Your Wrist Could Give Clues to Future Health
MONDAY, Sept. 25, 2023 (HealthDay News) -- One day, it may be possible to monitor people for risk of disease through continuously measuring skin temperature.
Researchers have found in a new study that wrist temperature is associated with future risk of disease.
“These findings indicate the potential to marry emerging technology with health monitoring in a powerful new way,” said senior author Dr. Carsten Skarke, an adjunct associate professor of medicine at the Perelman School of Medicine at the University of Pennsylvania.
“For example, there are many who have smartwatches around their wrists, which already include skin temperature sensors," he said in a school news release. "In the future, this information may be leveraged with their care teams as a digital biomarker, to understand their risk to develop certain diseases and to navigate treatment or preventative care options.”
Continuous wrist temperature monitoring can shed light on future risk for such common problems as type 2 diabetes, high blood pressure, liver disease and kidney failure.
Previously, disrupted temperature rhythms had been linked to a handful of conditions, such as metabolic syndrome and diabetes.
To study this, more than 92,000 U.K. Biobank participants wore sensors that monitored changes in their wrist temperatures for one week.
The day-to-night changes included both circadian and sleep-wake behavior, along with the impact of environmental conditions, such as reduction of core temperature during periods of sleep.
The findings showed that the daily peaks and valleys seen in a person’s wrist temperature curve might matter for health. The flatter these changes were, the higher the risk for chronic diseases.
Researchers found that up to 73 different disease conditions were signiﬁcantly associated with decreased temperature rhythm, meaning that participants with a smaller day-night difference in their readings showed were at future risk for these diseases.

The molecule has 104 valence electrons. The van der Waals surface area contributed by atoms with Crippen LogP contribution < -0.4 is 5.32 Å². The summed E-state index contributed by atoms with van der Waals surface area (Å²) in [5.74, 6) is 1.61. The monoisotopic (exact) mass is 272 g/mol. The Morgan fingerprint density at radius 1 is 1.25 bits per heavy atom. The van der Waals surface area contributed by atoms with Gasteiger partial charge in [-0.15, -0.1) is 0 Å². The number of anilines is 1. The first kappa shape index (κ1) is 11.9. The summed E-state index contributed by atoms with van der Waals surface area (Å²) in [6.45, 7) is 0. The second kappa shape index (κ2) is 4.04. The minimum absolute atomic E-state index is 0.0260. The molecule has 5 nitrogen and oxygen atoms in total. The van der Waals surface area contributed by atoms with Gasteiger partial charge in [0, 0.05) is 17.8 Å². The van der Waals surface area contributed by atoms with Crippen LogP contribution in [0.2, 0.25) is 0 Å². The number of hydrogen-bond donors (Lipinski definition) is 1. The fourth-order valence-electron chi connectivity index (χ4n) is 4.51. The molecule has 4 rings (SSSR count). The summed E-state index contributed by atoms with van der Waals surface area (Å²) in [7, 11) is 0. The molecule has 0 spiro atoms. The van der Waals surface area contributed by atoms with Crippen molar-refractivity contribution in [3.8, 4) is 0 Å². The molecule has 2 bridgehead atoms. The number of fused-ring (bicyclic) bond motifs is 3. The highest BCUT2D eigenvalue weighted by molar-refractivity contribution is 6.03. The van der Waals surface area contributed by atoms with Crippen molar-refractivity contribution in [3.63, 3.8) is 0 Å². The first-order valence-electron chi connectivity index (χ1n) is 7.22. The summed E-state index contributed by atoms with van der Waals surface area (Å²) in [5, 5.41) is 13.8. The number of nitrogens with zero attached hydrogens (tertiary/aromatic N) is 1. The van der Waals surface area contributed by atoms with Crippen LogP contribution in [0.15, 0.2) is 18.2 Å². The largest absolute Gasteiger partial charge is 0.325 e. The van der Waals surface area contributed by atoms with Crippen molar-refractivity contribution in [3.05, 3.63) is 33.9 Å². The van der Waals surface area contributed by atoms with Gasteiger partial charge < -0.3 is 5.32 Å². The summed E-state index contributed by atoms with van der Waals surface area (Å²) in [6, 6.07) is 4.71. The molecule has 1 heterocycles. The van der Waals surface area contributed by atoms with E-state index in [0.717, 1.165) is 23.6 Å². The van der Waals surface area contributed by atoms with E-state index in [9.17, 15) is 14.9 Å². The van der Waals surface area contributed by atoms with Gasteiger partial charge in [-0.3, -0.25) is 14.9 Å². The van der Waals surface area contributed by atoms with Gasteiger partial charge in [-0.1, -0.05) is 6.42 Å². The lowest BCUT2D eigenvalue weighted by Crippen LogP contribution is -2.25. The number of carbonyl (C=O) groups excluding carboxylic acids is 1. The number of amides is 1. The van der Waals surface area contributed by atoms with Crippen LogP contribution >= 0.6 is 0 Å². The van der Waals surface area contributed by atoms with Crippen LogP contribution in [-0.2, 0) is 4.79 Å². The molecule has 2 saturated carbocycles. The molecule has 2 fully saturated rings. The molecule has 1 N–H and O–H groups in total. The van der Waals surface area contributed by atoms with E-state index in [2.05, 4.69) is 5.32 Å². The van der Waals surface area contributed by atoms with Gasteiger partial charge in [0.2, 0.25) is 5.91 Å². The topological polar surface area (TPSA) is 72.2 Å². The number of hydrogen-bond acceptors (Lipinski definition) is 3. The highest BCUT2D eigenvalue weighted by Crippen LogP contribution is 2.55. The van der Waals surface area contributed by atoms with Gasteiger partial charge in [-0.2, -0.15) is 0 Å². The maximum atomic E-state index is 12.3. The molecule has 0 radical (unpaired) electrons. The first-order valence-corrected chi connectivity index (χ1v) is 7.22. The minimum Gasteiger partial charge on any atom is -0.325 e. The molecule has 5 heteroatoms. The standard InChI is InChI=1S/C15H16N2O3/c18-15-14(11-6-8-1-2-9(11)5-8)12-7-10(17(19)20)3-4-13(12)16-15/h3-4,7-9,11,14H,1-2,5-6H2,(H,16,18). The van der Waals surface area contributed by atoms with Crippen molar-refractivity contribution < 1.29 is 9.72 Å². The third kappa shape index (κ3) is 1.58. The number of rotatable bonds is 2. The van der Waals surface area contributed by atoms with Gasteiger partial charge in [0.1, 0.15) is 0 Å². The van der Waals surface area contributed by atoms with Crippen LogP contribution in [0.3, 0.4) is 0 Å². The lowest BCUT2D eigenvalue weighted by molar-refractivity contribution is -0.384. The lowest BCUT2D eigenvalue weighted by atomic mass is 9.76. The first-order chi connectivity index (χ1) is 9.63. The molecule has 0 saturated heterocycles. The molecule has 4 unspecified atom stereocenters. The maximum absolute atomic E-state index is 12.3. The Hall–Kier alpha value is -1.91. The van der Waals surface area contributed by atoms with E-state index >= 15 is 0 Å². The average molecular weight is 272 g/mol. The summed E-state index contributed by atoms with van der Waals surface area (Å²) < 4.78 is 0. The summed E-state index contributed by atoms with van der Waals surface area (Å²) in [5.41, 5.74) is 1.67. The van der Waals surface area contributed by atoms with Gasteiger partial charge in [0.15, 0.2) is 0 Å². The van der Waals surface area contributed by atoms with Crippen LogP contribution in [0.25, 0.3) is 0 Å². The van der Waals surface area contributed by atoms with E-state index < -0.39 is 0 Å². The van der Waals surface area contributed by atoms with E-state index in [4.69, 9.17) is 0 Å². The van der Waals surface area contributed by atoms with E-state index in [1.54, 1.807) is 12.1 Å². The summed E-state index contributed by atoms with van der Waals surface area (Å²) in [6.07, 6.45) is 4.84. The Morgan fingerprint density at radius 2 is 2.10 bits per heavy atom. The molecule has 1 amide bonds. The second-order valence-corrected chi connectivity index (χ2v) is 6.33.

The authors saw a 91% higher risk for nonalcoholic fatty liver disease; a 69% increased risk for type 2 diabetes; a 25% increase for kidney failure; a 23% increase for high blood pressure; and a 22% increase for pneumonia.
The authors compiled the data into a searchable website called the Temperature Biorhythm Atlas.
“While temperature rhythms are only one aspect of one’s circadian health, these findings add to a growing body of work that shows the importance of maintaining healthy circadian habits, such as the consistent timing of sleep and physical activity,” said lead author Thomas Brooks, a research associate in translational medicine and therapeutics at Penn.
Future studies could expand on this work with additional data from new smartwatch-based measurements and include younger or more diverse participants, the authors said. It could also do additional investigations that target temperature rhythms, to better understand the underlying biology.
Study support was provided by the U.K. Biobank, the U.S. National Center for Advancing Translational Sciences, the U.S. National Institute of Mental Health and the American Heart Association.
Study findings were recently published in Nature Communications.
The Agency for Healthcare Research and Quality has more on monitoring patients remotely.
SOURCE: Perelman School of Medicine, University of Pennsylvania, news release, Sept. 21, 2023